Small Gifts

In the mountains, the wildflowers are sprinkled sparingly here and there. On my morning walks over the past few days, the ones I have spotted have been mostly yellow. They remind me to pay attention and appreciate the little gifts in life that are easily overlooked.

A notable exception to the yellow was the blue beauty pictured below.

Awe and Wonder

I read somewhere that people who garden do so because they love being in the garden. The labor is an excuse to spend time in the midst of beauty.

We never completely tame the garden, although we try. Weeds and slugs battle against our efforts. Sun scorches, wind tangles, drought dries, and deluge drowns. Still, we always come back for more.

I like what I become in the garden. I rediscover awe and wonder at the sight of mysterious growth and new blossoms. I feel close to God in the garden.

I think most gardeners are unconsciously searching for a glimpse of Eden. The curious thing is that, for a moment we actually find it.

Spacing

When our yard was landscaped over a decade ago, the new plants were so small that you could barely see them in the stark expanse of garden rock. Now the plants have matured to the point that the yard almost looks like a desert jungle. But there is still enough space between the plants to present a pleasing appearance.

If you have driven through the Oak Grasslands of California, you have seen my idea of perfect natural spacing. Here and there, the oak trees dot the rolling hills. Somehow they know not to crowd each other. One could easily imagine the Lord strolling through his creation and scattering the acorns that grow into trees. I am reminded of a stanza from “The Spiritual Canticle” by St. John of the Cross:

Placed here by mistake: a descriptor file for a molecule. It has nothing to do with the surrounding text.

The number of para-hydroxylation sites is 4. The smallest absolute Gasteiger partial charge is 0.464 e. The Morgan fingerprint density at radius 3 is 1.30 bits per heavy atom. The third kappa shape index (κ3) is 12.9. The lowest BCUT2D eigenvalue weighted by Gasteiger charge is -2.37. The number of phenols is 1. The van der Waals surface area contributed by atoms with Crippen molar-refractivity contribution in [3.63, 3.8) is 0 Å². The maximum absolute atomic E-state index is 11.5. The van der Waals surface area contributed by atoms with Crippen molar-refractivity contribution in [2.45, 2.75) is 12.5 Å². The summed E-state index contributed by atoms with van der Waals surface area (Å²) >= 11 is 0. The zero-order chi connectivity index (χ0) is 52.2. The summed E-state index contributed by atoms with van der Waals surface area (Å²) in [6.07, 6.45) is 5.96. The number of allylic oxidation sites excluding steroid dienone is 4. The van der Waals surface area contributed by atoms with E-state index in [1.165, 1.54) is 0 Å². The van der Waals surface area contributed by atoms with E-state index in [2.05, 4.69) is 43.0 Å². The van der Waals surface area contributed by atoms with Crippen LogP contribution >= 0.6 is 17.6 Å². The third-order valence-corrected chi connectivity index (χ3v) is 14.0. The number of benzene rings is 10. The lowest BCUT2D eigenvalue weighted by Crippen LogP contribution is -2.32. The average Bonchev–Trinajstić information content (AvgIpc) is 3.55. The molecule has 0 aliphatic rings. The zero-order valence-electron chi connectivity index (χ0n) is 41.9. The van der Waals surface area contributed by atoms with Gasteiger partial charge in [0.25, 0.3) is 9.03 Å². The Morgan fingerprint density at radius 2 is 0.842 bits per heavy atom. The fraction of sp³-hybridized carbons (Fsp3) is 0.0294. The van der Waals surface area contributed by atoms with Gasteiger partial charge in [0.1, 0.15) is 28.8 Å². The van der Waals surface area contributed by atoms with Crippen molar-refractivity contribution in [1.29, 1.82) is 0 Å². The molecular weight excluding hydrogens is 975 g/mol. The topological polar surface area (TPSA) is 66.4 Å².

A thousand graces scattering,
He passed through these groves with haste,
And in gazing at them
With his image alone,
Left them clothed in beauty.

The Beauty of the Cross

A couple of decades ago while on a family visit to Wisconsin, I stumbled upon a lovely crucifix in an antique store. The entire piece is hand-carved from a single piece of olive wood, and it’s only six inches tall. I couldn’t believe my luck when I bought it for a song! Over the years I have owned several crucifixes, but this one has always been my favorite. I marvel at the skill of the unknown artist, but even more at the artist’s obvious love for the Crucified Lord, as demonstrated in the detail and beauty of the carving. I have no idea how old it is. Perhaps the artist is already in heaven, smiling down every time I take it off the wall and hold it in my hands while I say my prayers.

Garden of Art

After we retired, my husband and I discovered that we loved art.  Each piece that we added to our walls added a new dimension of beauty to our lives.

I am attracted to beauty – the beauty of Carmelite spirituality, the inner beauty of the people I love, the beauty of nature and the garden, and last but not least, the beauty of art.  Everything beautiful reminds me of God.  Pictured above are a few of my favorites: “Blue Tutus” by Eric Wallis, “After the Mass” by Chuck Mardosz, “Embudo Bounty” by James Trigg, and “Texas Tapestry” by Eric Michaels.